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Oldie, 2/21/09: Yet Another Reason to Admire Christopher Hitchens

Warning: This post contains a plague of run-on sentences.

As one of those "quiet types," I harbor a not-so-secret admiration for the biped bull in a china shop who WON'T put up and shut up until a lot of people are listening closely. While the rest of us little angels modestly hide our opinions or diffuse them with diplomacy, people like Christopher Hitchens are on the front lines, writing and acting simultaneously before a live audience, knowing that cheers and jeers are likely to follow in equal measure, but reasonably confident that one day, their truth will become so universal that they will no longer have to hammer at it, because a comfortable majority will have finally adopted it and convinced the rest.

So Hitchens may shock and irritate when he suggests that Mother Theresa was, at heart, an incurably unmarried woman who was willing to do a lot of hard work mainly because she liked the publicity, rather than some ethereal symbol of supernaturally imposed ideals. He slices through the philosophical theories of religious belief by asserting that religion "poisons everything," daring those who disagree to show him where he's wrong. Hitchens, to use a terribly overworked phrase, never declines to "walk the talk."

Last summer, Hitchens took a break from grousing about religion to sharpening the debate over torture, and the US's proper role in conducting it. Is waterboarding torture, or isn't it? he asked himself. And rather than sift through other people's answers, he decided to find out first-hand. He contacted the military unit that originally taught American soldiers how to survive "enhanced interrogation" at the hands of enemy captors, then shifted to teaching them how toperform such tasks.

In his Vanity Fair article, Hitchens describes the secret location, the indemnification agreement (releasing the military from liability in the event that Hitchens didn't survive the experience), the prearranged signal or safe word that would tell his obliging hosts to cease and desist (not unlike the technique used in consensual S&M activities), and finally, the main event.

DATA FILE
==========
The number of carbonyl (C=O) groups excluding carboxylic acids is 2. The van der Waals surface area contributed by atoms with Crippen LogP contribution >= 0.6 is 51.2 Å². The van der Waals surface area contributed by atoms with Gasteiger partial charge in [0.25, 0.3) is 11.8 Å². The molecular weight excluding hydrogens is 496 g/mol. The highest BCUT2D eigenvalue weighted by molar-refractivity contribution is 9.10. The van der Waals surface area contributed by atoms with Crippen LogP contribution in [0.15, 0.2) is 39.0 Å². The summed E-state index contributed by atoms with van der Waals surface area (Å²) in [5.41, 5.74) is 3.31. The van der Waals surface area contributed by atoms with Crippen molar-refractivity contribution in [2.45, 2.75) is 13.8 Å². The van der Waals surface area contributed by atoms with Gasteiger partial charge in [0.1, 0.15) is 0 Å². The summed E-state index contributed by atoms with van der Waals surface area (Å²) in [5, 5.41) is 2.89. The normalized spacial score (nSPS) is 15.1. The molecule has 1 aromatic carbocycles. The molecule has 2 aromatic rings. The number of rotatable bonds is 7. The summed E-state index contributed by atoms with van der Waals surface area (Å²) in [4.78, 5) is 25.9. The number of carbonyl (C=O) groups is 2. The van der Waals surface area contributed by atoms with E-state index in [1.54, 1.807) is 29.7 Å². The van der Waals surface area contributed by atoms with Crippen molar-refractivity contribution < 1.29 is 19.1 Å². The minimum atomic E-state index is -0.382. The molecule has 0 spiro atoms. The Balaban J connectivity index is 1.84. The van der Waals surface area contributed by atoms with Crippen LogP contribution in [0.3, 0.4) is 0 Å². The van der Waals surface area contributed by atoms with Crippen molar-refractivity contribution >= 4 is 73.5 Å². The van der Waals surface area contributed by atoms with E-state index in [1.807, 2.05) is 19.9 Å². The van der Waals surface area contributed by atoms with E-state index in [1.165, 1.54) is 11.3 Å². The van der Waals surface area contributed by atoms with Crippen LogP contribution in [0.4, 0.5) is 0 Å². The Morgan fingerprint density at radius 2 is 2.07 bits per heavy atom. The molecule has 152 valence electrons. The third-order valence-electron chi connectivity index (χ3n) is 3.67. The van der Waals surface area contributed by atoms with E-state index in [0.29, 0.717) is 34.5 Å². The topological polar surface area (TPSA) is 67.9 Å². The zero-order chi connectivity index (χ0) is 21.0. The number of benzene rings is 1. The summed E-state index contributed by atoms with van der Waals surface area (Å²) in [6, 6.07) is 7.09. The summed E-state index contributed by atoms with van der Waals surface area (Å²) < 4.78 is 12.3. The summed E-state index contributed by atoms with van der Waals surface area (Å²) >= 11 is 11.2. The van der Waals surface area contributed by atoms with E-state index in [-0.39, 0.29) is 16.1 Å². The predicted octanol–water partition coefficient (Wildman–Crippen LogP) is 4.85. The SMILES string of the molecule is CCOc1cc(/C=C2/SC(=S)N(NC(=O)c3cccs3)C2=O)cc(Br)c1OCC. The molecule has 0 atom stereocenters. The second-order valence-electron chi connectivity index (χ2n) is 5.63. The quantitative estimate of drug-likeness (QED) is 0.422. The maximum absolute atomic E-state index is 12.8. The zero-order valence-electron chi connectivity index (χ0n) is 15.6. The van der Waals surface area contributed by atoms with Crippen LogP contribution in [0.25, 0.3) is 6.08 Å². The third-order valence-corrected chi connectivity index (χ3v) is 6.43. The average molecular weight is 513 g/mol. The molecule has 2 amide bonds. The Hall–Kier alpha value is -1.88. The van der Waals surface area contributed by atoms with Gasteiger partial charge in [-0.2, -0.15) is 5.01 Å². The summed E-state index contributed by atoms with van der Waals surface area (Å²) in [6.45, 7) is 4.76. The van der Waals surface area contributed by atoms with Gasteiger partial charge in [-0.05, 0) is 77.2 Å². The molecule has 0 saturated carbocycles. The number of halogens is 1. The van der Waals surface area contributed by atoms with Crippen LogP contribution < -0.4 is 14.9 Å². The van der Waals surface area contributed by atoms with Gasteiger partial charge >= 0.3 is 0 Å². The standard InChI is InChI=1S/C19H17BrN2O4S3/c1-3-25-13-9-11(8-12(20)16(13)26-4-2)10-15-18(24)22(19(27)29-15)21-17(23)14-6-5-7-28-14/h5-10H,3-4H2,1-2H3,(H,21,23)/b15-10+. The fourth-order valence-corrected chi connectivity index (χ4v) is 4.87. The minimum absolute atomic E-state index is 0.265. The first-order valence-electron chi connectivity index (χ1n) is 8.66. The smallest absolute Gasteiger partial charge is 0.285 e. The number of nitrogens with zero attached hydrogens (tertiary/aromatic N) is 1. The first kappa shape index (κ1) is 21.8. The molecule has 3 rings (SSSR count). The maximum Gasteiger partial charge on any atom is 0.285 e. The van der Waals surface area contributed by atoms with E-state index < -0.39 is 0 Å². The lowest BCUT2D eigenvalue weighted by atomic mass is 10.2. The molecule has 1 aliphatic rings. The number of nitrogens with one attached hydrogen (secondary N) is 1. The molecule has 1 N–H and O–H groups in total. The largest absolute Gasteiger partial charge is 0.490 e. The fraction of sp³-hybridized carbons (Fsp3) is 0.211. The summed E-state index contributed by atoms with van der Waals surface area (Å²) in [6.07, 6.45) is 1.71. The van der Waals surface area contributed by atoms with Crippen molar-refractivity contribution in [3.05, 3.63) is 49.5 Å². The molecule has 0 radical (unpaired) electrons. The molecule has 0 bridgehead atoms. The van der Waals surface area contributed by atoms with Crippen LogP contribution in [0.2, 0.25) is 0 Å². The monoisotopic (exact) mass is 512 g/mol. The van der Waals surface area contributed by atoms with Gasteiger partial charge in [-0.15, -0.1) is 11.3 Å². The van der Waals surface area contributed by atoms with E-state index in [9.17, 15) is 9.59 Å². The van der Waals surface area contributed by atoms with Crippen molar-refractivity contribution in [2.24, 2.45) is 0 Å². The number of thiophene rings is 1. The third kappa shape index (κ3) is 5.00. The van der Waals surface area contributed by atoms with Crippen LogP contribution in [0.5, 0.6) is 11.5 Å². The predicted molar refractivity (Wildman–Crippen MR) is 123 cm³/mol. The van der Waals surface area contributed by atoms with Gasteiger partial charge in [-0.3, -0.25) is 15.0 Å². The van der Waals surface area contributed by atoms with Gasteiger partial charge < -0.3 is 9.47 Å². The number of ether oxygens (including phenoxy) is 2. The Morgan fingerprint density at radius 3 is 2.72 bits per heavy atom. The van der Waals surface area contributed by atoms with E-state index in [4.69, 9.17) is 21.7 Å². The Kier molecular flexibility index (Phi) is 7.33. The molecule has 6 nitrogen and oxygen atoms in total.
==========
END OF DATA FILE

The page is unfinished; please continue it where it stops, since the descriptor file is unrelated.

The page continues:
As he relates it, Hitchens probably lasted less than half a minute before panic set in at having water poured into his face and all breathing blocked.

He was terrified.

And then, when his breathing and heartbeat were getting back into the normal range, he said he wanted to try it a second time.

Hitchens is 9 years my senior and some of his descriptions struck a sympathetic chord. Like me, he suffers from chronic, disruptive "acid reflux and mild sleep apnea," as well as the memory of a near-drowning incident in youth. He is overweight, non-athletic, and a heavy smoker. Other than the smoking and childhood trauma, his age, physical circumstances and sedentary lifestyle could easily describe me. It could also, realistically, describe a nameless, faceless "foreigner" swept up in an ambush and flown 7000 miles to a prison where journalists and lawyers are barred. Or an American soldier, seemingly in top condition, but possessed of all the human characteristics that make prolonged survival under drowning conditions impossible.

Christopher Hitchens' purpose in chronicling his experience with waterboarding was to offer a first-hand, non-simulated look at this highly controversial practice. My purpose in posting this is to express my respect for the courage it took to subject himself to his voluntarily, at the risk of his very life.

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